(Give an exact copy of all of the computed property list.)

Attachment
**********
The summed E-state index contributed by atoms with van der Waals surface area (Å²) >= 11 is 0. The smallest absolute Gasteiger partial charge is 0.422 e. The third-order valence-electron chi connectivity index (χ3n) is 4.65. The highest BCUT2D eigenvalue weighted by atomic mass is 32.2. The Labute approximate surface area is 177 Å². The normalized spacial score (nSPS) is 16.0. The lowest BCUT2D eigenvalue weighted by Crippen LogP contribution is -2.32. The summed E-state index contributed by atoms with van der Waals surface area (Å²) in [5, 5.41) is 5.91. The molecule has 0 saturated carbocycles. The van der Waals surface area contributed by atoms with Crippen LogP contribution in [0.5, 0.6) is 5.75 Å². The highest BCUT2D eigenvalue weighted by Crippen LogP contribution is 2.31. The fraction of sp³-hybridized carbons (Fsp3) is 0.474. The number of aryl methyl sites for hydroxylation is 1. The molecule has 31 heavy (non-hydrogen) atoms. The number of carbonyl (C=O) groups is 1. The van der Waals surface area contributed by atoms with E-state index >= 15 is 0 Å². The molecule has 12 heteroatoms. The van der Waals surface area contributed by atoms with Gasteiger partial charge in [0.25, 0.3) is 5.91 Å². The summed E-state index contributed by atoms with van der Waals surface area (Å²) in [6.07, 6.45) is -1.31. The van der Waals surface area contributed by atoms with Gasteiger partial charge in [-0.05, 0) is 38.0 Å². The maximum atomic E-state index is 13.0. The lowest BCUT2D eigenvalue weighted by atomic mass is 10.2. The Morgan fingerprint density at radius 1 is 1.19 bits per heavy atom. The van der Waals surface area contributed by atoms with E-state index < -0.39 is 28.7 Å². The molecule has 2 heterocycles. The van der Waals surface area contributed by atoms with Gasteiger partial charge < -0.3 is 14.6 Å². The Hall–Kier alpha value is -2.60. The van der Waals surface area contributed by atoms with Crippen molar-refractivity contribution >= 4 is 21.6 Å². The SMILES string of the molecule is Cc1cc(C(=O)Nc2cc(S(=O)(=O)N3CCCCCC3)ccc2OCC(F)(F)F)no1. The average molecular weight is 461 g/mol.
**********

The summed E-state index contributed by atoms with van der Waals surface area (Å²) >= 11 is 0. The smallest absolute Gasteiger partial charge is 0.422 e. The third-order valence-electron chi connectivity index (χ3n) is 4.65. The highest BCUT2D eigenvalue weighted by atomic mass is 32.2. The Labute approximate surface area is 177 Å². The normalized spacial score (nSPS) is 16.0. The lowest BCUT2D eigenvalue weighted by Crippen LogP contribution is -2.32. The summed E-state index contributed by atoms with van der Waals surface area (Å²) in [5, 5.41) is 5.91. The molecule has 0 saturated carbocycles. The van der Waals surface area contributed by atoms with Crippen LogP contribution in [0.5, 0.6) is 5.75 Å². The highest BCUT2D eigenvalue weighted by Crippen LogP contribution is 2.31. The fraction of sp³-hybridized carbons (Fsp3) is 0.474. The number of aryl methyl sites for hydroxylation is 1. The molecule has 31 heavy (non-hydrogen) atoms. The number of carbonyl (C=O) groups is 1. The van der Waals surface area contributed by atoms with E-state index >= 15 is 0 Å². The molecule has 12 heteroatoms. The van der Waals surface area contributed by atoms with Gasteiger partial charge in [0.25, 0.3) is 5.91 Å². The summed E-state index contributed by atoms with van der Waals surface area (Å²) in [6.07, 6.45) is -1.31. The van der Waals surface area contributed by atoms with Gasteiger partial charge in [-0.05, 0) is 38.0 Å². The maximum atomic E-state index is 13.0. The lowest BCUT2D eigenvalue weighted by atomic mass is 10.2. The Morgan fingerprint density at radius 1 is 1.19 bits per heavy atom. The van der Waals surface area contributed by atoms with E-state index < -0.39 is 28.7 Å². The molecule has 2 heterocycles. The van der Waals surface area contributed by atoms with Gasteiger partial charge < -0.3 is 14.6 Å². The Hall–Kier alpha value is -2.60. The van der Waals surface area contributed by atoms with Crippen molar-refractivity contribution >= 4 is 21.6 Å². The SMILES string of the molecule is Cc1cc(C(=O)Nc2cc(S(=O)(=O)N3CCCCCC3)ccc2OCC(F)(F)F)no1. The average molecular weight is 461 g/mol.